Computrace Agent
The Computrace agent is a small, software client that resides on the hard drive of host computers and enables Absolute's services. Easy to install and unobtrusive to the end-user, the agent requires minimal bandwidth in its communications to the Monitor Center.
It's looking a lot like software...

Who posted this crap anyway? (0)

Anonymous Coward | more than 9 years ago | (#12998191)

Link is bad. I hate this.

Maybe I'm a little high, but... (2, Funny)

inkdesign (7389) | more than 9 years ago | (#12998194)

Is the groundbreaking gorilla of stolen vehicle recovery committing Peter Lynch's cardinal sin of deworsification into the unrelated field of hard-drive hacking?

...could this perhaps use a little dewordification?

Re:Maybe I'm a little high, but... (1)

Beardo the Bearded (321478) | more than 9 years ago | (#12998464)

I think "deworsification" is supposed to be like "diversification" but pointless. e.g. if your local doughnut shop started carrying roofing tiles.

what happens? (2, Interesting)

Mo B. Dick (100537) | more than 9 years ago | (#12998195)

If the person who steals the computer just reformats the hard drive?

Re:what happens? (1)

Valiss (463641) | more than 9 years ago | (#12998294)

Then the laptop owner gets a grand.

Frist post (0)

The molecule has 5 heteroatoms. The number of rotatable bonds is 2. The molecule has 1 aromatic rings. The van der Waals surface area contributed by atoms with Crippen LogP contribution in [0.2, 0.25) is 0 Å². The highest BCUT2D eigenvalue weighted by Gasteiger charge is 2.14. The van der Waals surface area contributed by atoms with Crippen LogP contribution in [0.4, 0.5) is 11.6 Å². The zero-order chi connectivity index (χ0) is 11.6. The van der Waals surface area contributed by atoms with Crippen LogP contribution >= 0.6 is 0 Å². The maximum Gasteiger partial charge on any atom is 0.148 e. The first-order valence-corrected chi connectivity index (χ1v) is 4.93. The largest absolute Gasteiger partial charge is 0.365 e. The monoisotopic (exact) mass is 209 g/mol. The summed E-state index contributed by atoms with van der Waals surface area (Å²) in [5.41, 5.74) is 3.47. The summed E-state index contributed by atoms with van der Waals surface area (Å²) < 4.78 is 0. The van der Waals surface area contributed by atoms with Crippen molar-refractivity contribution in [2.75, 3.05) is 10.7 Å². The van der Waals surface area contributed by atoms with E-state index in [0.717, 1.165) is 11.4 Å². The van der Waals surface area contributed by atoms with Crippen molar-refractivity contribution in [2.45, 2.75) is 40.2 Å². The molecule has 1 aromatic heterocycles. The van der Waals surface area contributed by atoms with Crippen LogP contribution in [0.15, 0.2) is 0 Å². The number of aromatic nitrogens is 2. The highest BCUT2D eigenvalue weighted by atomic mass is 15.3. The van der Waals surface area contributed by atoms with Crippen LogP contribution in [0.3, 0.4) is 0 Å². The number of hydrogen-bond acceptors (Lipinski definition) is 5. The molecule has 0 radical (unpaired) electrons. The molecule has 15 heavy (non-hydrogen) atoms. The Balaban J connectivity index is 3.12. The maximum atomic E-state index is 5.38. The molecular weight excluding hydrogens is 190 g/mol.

Anonymous Coward | more than 9 years ago | (#12998196)

yeah!

Ah... (3, Interesting)

HillaryWBush (882804) | more than 9 years ago | (#12998200)

1. Purchase $500 laptop
2. Purchase $100 security
3. Purchase $100 spyware remover
4. "Lose" laptop
5. Wait 60 days
6. Profit $300 for 60 days work
7. GOTO 1 (I never spaced lines by 10, what was up with that)

Re:Ah... (0)

Anonymous Coward | more than 9 years ago | (#12998242)

LOL, what? That makes no sense, and if it even works, it's too much work for too little reward.

Re:Ah... (0)

Anonymous Coward | more than 9 years ago | (#12998245)

What if you want to add another line between lines 3 and 4 and you have 1000 lines of code? Are you really going to relabel ~1000 lines code? With increments of 10 you can easily slide a new line of code in between them.

Re:Ah... (1)

Paolo DF (849424) | more than 9 years ago | (#12998248)

I like spacing by 10, it gives to me that feeling I can insert other lines.
That is, BTW what I ususlly did

Re:Ah... (1)

mallardtheduck (760315) | more than 9 years ago | (#12998262)

I never spaced lines by 10, what was up with that
That was so you could insert extra lines between the ones you already had in the pre-screen-editor period. RENUMBER would also conviently space all lines by 10 for this purpose.

Re:Ah... (0)

Anonymous Coward | more than 9 years ago | (#12998270)

Your plan seems pretty good, but it's missing something. Looks like you forgot the "????" step.